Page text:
"We're All Austrians Now:" Economics on the Campaign Trail
Austrian economists Joseph Schumpeter and Friedrich Hayek lived and worked in the late nineteenth and mid-twentieth centuries. But today's U.S. Republican presidential candidates are citing their free-market ideas on the campaign trail this year: one has cited his abiding faith in "creative destruction;" another says "we're all Austrians now." But what insights can we really derive from long-dead economists? Kojo talks with economist Russ Roberts about the uses (and abuses) of economics on the campaign trail.
Schumpeter, "Creative Destruction," and "Vulture Capitalism"
Republican presidential candidate Mitt Romney has endured attacks on the campaign trail about his previous career in the private equity industry. In particular, critics have accused him of engaging in a kind of "vulture capitalism," pillaging distressed companies for personal enrichment. Romney and his defenders have evoked the concept of "creative destruction." First popularized by Austrian Economist Joseph Schumpeter (1883-1950), "creative destruction" posits that innovation in a capitalist system often involves painful upheavals as inefficient companies give way to newer companies and business models.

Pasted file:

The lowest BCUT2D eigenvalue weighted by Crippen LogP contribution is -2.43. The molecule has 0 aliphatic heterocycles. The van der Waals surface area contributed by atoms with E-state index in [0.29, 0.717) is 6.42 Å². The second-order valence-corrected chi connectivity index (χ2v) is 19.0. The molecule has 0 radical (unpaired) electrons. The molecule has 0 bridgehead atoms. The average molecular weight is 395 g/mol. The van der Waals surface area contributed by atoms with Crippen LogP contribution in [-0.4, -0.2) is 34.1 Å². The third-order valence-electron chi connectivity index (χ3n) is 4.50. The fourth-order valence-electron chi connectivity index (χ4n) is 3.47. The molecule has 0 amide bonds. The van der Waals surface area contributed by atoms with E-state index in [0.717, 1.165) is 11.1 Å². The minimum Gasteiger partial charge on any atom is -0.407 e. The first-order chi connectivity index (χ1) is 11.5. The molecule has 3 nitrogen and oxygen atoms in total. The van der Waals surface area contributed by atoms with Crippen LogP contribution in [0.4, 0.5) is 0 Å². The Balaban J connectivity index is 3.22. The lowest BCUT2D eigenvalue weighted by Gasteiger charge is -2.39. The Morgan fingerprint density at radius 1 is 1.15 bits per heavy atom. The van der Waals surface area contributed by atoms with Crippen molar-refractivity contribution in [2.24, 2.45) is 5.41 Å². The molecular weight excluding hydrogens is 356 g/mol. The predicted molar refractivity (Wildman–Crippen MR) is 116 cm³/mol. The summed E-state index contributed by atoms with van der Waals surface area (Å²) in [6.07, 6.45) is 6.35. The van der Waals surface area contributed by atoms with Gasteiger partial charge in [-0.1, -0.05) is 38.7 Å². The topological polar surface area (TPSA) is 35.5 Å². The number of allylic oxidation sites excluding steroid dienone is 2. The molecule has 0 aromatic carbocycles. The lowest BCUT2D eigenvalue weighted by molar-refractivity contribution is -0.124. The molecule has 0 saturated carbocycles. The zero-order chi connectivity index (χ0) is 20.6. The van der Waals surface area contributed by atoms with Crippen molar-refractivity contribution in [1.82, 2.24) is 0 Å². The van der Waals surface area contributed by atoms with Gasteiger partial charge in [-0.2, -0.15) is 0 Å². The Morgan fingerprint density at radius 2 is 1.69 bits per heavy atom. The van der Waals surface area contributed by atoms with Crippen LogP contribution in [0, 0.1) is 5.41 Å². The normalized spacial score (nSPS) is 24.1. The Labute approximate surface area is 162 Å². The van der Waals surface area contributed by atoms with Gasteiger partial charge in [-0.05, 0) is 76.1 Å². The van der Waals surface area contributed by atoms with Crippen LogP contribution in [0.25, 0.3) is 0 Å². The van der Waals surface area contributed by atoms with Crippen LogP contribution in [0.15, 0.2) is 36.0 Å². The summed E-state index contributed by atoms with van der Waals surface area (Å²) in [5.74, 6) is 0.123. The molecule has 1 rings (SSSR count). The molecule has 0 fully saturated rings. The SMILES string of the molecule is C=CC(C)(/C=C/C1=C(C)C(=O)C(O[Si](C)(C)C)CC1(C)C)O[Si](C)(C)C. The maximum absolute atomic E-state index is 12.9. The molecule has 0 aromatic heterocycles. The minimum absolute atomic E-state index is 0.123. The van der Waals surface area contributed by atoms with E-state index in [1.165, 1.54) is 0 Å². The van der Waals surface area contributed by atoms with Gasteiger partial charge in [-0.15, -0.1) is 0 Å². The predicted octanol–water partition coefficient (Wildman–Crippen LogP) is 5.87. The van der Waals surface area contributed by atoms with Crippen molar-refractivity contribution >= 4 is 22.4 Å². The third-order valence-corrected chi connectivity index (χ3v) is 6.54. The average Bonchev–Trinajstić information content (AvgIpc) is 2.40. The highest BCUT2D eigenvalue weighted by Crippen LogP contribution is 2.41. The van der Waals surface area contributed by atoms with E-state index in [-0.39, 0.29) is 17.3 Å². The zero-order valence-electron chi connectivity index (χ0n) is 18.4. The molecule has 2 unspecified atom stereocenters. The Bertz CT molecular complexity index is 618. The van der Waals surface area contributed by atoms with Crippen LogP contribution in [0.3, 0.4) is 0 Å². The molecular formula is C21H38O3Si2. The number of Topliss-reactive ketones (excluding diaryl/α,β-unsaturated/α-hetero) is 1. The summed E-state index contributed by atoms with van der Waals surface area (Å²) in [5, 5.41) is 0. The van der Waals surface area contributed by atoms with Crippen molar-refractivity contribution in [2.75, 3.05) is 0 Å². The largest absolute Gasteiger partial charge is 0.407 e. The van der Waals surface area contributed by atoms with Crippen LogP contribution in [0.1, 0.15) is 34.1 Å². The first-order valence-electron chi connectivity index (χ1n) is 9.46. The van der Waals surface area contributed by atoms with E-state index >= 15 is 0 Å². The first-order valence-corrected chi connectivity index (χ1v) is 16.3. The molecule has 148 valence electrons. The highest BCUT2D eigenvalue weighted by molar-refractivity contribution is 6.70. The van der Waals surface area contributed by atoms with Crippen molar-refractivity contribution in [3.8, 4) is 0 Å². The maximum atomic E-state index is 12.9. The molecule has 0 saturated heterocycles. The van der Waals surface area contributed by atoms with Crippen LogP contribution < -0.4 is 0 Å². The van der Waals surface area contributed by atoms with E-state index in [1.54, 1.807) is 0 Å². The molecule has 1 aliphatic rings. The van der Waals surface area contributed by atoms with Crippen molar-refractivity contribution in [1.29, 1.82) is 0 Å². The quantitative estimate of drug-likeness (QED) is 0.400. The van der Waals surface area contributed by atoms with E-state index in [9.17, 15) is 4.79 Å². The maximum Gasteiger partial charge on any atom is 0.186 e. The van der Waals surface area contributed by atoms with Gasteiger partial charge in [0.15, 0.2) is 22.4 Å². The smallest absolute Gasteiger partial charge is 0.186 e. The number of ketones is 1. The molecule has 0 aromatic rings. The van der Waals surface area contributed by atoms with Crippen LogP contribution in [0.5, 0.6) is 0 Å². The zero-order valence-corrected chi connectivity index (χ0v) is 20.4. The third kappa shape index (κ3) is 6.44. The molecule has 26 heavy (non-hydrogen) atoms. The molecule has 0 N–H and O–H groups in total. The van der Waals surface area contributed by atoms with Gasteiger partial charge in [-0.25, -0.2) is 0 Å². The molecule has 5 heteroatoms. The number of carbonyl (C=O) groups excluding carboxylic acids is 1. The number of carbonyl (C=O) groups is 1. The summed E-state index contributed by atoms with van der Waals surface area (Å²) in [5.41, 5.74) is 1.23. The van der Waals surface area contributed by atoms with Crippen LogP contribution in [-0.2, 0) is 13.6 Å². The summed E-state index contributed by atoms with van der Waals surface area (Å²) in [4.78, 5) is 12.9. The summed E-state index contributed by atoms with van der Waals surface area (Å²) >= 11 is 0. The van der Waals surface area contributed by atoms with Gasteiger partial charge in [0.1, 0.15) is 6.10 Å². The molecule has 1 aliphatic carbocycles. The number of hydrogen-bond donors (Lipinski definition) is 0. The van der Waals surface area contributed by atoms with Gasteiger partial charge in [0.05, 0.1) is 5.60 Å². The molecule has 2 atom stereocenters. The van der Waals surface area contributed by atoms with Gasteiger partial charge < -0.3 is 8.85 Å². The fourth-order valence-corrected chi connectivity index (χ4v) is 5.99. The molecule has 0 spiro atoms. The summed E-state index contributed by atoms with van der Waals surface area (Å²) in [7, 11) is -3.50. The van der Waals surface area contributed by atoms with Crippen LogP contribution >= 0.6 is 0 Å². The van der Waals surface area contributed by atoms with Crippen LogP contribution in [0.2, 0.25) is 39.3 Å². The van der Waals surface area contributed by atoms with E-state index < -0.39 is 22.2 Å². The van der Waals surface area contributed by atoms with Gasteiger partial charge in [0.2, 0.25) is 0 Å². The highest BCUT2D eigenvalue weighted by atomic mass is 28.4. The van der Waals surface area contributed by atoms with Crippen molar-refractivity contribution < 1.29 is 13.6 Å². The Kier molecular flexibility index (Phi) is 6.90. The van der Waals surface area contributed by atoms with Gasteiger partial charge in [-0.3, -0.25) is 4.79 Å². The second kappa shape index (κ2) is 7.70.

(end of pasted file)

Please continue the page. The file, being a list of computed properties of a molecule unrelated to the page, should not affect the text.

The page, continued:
Hayek vs. Keynes: A Hip Hop Battle
The "Austrian School" commonly refers to a group of twentieth century free-market economists including Ludwig von Mises (1881- 1973) and Friedrich Hayek (1899-1992). Hayek's writings, in particular, challenged the influential work of British economist John Maynard Keynes (1883-1946).
John Papola and guest Russ Roberts created a series of "hip hop" videos exploring the competing ideas of Hayek and Keynes:
Are We All Austrians Now?
Republican Presidential Candidate Ron Paul routinely evokes Hayek and the Austrian School. In a speech after the Iowa caucuses, he even claimed that "we're all Austrians now:"